Phil Goldstein's First Amendment case heads to Massachusetts' highest court

Thu Oct 22, 2009


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The firm's case has now skipped over the intermediate appellate court to appear before Massachusetts' highest judicial body.


The highest court in Massachusetts is set to decide whether restrictions on hedge fund advertising are a violation of the First Amendment.

Phil Goldstein, founder of Saddle Brook, N.J. activist hedge fund Bulldog Investors, who famously overturned the Securities and Exchange Commission's attempt to force registration on hedge funds, is now fighting William Galvin, the Secretary of State of Massachusetts, over his right to operate a Web site for Bulldog that he made available to the public in theoretical violation of the private placement restrictions against advertising.

Goldstein has argued that these restrictions violate his First Amendment right to free speech and countersued the state on those grounds. Many of his charges were dismissed by a lower court, but the case is now set to be heard by the state's highest court at a date that has yet to be decided.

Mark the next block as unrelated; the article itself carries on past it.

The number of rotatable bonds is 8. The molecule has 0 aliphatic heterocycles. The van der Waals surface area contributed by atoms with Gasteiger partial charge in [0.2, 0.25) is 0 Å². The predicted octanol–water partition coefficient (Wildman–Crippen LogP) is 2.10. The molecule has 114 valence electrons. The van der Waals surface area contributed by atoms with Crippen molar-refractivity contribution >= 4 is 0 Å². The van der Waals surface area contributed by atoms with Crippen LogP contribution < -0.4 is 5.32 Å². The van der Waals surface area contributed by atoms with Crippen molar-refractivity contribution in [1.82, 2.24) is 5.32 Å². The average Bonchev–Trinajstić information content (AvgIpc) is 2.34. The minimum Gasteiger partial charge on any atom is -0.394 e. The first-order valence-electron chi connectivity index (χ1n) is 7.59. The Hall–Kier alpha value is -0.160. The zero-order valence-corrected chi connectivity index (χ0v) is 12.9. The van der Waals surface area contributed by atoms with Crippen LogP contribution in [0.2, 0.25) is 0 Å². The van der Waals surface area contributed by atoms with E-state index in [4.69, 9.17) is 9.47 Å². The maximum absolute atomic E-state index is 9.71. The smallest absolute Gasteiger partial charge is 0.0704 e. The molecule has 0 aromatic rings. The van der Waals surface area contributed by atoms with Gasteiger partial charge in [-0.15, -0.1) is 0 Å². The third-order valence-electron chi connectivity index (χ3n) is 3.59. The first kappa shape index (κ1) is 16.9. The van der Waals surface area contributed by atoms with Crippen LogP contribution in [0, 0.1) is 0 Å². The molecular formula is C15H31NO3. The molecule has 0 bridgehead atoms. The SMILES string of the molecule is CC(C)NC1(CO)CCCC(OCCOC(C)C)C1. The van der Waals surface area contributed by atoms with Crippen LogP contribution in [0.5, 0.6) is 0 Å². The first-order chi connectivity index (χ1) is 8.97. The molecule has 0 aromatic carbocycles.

Galvin filed an administrative enforcement action against Goldstein in January 2007 for having an open Web site and for responding to an E-mail request for information from a non-accredited investor. Goldstein fought the action and it was appealed to the superior court, which ruled against him. Goldstein then appealed to the Massachusetts appellate court. Yesterday the Supreme Judicial Court, the state's highest court, stepped in to decide the case.

In a parallel action, Goldstein is suing Galvin in civil court in Massachusetts for violating his right to free speech and challenging his authority to bring the action in Massachusetts. “I did not do anything in Massachusetts. I didn't know anything about this until after he sued us,” says Goldstein. If Goldstein wins, he could seek damages, which he would use to cove his legal fees related to the suit and to his defense of Galvin's administrative action. On September 30, Goldstein lost his civil rights case in the Massachusetts superior court. He plans to appeal the decision. On October 18, he issued a letter to friends and investors responding to the decision, the full text of which is available here.

"Nobody made Galvin the sheriff of the Internet," says Goldstein. "It's not his job to run around and police the Internet. If every dinky state official did that, the Internet couldn't function. What gives him the authority?"

Secretary Galvin’s office declined to comment on the cases.

-- Josh Friedlander

Related stories on Phil Goldstein:

No Don Quixote, He

Round Two! Goldstein to sue SEC over advertising restrictions

The tables have turned on Phillip Goldstein


ISSN: 2151-1845 / CDC10004H